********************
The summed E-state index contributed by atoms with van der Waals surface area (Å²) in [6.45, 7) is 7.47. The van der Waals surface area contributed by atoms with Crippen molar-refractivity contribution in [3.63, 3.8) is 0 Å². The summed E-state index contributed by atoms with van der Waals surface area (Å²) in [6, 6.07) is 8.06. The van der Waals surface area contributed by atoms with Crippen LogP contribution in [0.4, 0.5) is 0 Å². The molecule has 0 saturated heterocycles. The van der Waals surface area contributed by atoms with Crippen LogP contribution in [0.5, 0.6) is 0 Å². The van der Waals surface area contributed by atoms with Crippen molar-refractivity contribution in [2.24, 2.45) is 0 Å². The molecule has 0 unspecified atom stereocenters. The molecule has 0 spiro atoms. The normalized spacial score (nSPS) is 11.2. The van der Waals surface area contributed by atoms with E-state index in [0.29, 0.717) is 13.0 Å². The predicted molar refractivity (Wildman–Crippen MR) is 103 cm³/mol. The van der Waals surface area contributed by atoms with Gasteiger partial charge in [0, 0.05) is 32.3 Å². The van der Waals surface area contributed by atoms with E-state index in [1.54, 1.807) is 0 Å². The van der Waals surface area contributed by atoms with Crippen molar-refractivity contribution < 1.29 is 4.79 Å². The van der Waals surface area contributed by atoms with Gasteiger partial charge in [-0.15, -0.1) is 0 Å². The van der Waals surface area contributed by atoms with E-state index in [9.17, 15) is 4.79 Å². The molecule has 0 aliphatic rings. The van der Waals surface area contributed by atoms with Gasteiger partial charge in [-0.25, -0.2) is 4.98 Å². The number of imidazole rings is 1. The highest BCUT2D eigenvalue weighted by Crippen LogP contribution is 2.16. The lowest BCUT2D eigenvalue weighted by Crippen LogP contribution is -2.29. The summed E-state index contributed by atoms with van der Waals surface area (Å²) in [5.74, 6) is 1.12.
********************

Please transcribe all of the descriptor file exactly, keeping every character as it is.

The summed E-state index contributed by atoms with van der Waals surface area (Å²) in [6.45, 7) is 7.47. The van der Waals surface area contributed by atoms with Crippen molar-refractivity contribution in [3.63, 3.8) is 0 Å². The summed E-state index contributed by atoms with van der Waals surface area (Å²) in [6, 6.07) is 8.06. The van der Waals surface area contributed by atoms with Crippen LogP contribution in [0.4, 0.5) is 0 Å². The molecule has 0 saturated heterocycles. The van der Waals surface area contributed by atoms with Crippen LogP contribution in [0.5, 0.6) is 0 Å². The van der Waals surface area contributed by atoms with Crippen molar-refractivity contribution in [2.24, 2.45) is 0 Å². The molecule has 0 unspecified atom stereocenters. The molecule has 0 spiro atoms. The normalized spacial score (nSPS) is 11.2. The van der Waals surface area contributed by atoms with E-state index in [0.29, 0.717) is 13.0 Å². The predicted molar refractivity (Wildman–Crippen MR) is 103 cm³/mol. The van der Waals surface area contributed by atoms with Gasteiger partial charge in [0, 0.05) is 32.3 Å². The van der Waals surface area contributed by atoms with E-state index in [1.54, 1.807) is 0 Å². The van der Waals surface area contributed by atoms with Crippen molar-refractivity contribution < 1.29 is 4.79 Å². The van der Waals surface area contributed by atoms with Gasteiger partial charge in [-0.15, -0.1) is 0 Å². The van der Waals surface area contributed by atoms with E-state index in [9.17, 15) is 4.79 Å². The molecule has 0 aliphatic rings. The van der Waals surface area contributed by atoms with Gasteiger partial charge in [-0.25, -0.2) is 4.98 Å². The number of imidazole rings is 1. The highest BCUT2D eigenvalue weighted by Crippen LogP contribution is 2.16. The lowest BCUT2D eigenvalue weighted by Crippen LogP contribution is -2.29. The summed E-state index contributed by atoms with van der Waals surface area (Å²) in [5.74, 6) is 1.12.